His crowning moment came in a trilogy against Rafael Marquez, moving up from the Bantamweight division. The first was hyped up as being a potential great fight and somehow it surpassed expectations. Marquez broke the nose of Vazquez in round one and overcome a knockdown to see of Vazquez in seven who stated “I can’t anymore.” The second bout was even better, named as The Ring fight of 2007. Straight away the pair waged war against one another. The third round saw neither man take a backwards step, as they hurt each other with violent shots. The sixth round saw Vazquez land a left hook to drop Marquez. He stepped it up another gear, battering a dazed Marquez before the referee jumped in to stop the bout.

The third would also be named as a Ring fight of the year. Marquez got the knockdown in round four but that seemed to only encourage Vazquez. He came back with big powerful punches which cut up the face of Marquez and eventually dropped him round twelve. This combined with a point deduction for low blows, saw Vazquez get the split decision nod. It was over 18 months before he returned to the ring due to a detached retina, that has now caused him to lose the eye. He had been stripped of his titles due too an inability to defend them. He beat Angel Antonio Priolo in nine to signal his return. The oft forgotten fourth bout against Marquez was the final one for Vazquez. After being cut and bloodied, he was stopped in the third round.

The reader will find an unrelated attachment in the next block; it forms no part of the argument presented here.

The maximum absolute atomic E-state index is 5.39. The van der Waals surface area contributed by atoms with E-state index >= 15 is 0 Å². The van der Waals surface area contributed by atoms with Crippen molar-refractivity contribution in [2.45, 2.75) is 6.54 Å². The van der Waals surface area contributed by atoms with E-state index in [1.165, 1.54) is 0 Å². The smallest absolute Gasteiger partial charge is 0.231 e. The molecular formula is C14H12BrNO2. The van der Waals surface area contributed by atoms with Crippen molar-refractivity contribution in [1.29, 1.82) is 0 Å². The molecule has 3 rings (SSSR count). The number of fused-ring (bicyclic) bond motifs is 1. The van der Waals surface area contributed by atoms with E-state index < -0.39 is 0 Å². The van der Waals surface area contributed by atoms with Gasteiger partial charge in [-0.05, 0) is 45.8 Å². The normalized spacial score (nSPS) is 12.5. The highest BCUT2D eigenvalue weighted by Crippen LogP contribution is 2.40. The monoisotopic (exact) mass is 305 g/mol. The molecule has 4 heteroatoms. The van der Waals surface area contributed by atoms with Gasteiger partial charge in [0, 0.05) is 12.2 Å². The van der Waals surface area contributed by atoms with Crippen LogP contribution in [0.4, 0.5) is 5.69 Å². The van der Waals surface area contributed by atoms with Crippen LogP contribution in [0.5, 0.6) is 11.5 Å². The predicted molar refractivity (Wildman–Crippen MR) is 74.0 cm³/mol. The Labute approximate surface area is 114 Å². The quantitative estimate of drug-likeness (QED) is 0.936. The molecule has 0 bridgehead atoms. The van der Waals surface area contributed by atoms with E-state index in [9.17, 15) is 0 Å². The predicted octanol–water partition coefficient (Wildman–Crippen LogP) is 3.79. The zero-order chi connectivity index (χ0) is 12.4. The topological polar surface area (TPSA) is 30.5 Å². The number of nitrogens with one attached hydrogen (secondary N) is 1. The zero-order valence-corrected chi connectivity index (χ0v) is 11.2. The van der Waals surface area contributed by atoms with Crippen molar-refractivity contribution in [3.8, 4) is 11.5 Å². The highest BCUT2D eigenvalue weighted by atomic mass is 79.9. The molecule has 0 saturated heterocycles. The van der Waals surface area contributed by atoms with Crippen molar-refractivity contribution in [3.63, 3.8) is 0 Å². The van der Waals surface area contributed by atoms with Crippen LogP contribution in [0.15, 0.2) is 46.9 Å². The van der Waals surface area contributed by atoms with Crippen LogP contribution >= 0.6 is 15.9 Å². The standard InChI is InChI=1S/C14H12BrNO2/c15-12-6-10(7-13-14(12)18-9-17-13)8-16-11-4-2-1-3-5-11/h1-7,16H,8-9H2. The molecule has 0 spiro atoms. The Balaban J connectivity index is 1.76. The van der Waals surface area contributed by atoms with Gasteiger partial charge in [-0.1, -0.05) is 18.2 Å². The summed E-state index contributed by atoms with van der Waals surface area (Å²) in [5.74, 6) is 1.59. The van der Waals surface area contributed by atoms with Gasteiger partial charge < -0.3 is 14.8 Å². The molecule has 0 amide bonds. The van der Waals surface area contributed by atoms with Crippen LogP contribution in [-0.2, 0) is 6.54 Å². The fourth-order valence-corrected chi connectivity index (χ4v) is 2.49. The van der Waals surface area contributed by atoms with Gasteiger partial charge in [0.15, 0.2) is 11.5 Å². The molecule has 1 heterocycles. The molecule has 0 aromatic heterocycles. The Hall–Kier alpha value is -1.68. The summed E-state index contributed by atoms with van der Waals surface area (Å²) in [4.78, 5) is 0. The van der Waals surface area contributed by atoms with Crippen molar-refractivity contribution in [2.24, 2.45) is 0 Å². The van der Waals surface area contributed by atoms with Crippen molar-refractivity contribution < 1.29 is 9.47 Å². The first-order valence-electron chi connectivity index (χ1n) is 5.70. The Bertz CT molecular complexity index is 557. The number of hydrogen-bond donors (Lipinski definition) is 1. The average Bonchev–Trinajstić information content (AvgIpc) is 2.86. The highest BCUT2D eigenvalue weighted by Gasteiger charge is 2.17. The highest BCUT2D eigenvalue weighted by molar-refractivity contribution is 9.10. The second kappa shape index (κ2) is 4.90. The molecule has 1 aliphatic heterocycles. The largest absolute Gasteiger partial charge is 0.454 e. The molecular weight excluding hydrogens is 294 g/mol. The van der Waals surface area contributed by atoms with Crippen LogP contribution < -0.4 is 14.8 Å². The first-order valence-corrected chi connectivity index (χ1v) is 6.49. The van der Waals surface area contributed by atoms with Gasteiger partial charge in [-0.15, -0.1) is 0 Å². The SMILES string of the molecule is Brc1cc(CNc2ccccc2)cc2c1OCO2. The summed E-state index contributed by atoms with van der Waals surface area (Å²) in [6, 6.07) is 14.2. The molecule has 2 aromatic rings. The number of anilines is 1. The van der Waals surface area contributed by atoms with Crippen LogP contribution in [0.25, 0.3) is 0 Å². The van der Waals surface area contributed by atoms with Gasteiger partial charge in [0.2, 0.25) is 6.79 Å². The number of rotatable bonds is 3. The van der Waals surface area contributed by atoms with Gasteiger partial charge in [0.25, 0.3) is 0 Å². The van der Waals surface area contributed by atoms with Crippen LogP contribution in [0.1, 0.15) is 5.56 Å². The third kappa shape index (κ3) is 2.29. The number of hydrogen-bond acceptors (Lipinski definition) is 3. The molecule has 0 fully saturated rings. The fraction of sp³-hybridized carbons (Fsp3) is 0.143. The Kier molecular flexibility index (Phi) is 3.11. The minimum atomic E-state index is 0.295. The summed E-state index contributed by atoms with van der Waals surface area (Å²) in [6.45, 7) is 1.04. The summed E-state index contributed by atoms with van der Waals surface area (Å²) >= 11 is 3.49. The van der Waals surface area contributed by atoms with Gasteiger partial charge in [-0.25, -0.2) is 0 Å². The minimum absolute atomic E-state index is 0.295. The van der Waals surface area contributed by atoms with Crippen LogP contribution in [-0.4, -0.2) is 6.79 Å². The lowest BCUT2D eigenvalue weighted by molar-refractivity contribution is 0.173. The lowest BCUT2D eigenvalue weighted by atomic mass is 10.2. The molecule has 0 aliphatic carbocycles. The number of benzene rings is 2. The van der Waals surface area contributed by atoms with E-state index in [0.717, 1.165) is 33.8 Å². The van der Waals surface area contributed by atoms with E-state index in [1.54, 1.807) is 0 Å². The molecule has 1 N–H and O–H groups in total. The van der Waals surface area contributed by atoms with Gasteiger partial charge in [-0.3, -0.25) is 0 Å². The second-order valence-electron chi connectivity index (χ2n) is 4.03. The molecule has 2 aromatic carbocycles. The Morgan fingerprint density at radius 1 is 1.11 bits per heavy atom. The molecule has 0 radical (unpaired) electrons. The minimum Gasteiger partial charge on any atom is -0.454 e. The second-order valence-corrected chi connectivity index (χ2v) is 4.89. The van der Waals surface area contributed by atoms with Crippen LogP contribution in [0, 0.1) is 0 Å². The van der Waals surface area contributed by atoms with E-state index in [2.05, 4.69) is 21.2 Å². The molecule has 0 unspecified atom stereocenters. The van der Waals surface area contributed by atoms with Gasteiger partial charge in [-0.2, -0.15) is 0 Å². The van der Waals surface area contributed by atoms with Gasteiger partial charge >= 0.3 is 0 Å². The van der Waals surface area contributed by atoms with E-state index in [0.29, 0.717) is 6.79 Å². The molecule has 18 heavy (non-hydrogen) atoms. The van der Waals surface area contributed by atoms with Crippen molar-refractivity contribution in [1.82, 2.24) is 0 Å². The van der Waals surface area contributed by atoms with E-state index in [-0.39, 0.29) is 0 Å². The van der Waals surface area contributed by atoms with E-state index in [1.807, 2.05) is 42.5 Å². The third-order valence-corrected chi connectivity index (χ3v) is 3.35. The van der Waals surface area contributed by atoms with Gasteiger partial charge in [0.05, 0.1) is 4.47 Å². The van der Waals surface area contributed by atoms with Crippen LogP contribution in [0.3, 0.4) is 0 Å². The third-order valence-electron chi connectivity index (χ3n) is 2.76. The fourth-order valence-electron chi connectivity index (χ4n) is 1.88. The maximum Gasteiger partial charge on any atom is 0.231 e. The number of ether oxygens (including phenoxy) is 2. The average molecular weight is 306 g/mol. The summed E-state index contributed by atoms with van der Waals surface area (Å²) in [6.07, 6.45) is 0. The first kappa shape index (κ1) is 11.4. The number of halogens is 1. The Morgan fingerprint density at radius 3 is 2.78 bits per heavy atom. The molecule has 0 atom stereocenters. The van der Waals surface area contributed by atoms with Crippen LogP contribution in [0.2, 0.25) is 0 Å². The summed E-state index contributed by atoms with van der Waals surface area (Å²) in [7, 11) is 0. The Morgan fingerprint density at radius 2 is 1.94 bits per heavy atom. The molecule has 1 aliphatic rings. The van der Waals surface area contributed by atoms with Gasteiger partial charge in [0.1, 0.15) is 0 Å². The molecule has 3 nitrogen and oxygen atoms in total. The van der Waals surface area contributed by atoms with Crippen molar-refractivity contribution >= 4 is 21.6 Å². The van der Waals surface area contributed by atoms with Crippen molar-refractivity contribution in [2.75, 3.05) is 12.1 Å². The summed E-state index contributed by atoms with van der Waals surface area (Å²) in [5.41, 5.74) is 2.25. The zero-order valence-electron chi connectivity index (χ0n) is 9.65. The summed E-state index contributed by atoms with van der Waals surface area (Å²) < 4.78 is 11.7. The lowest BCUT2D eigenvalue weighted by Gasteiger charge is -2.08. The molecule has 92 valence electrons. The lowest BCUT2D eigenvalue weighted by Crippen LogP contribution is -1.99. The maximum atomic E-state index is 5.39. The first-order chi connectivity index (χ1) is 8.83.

Vazquez has a well earned reputation for being one of the most exciting fighters since the turn of the century. Probably the main reason for this is he never met a punch that he did not want to put his face on. He was a super aggressive fighter who looked to drag his opponents into the trenches and not let them out. He was a power puncher who stopped the majority of his opponents. A lot of these stoppages did come from his pace and heavy compact punches which tended to add damage rather than a one-punch specialist. When he chose he had a solid technique with a decent jab and could actually move. He clocked in at 5’5 with a 67” inch reach. His main undoing tended to be a tender skin which led to him being susceptible to cuts. A good chin was backed up by being an incredibly gutsy fighter.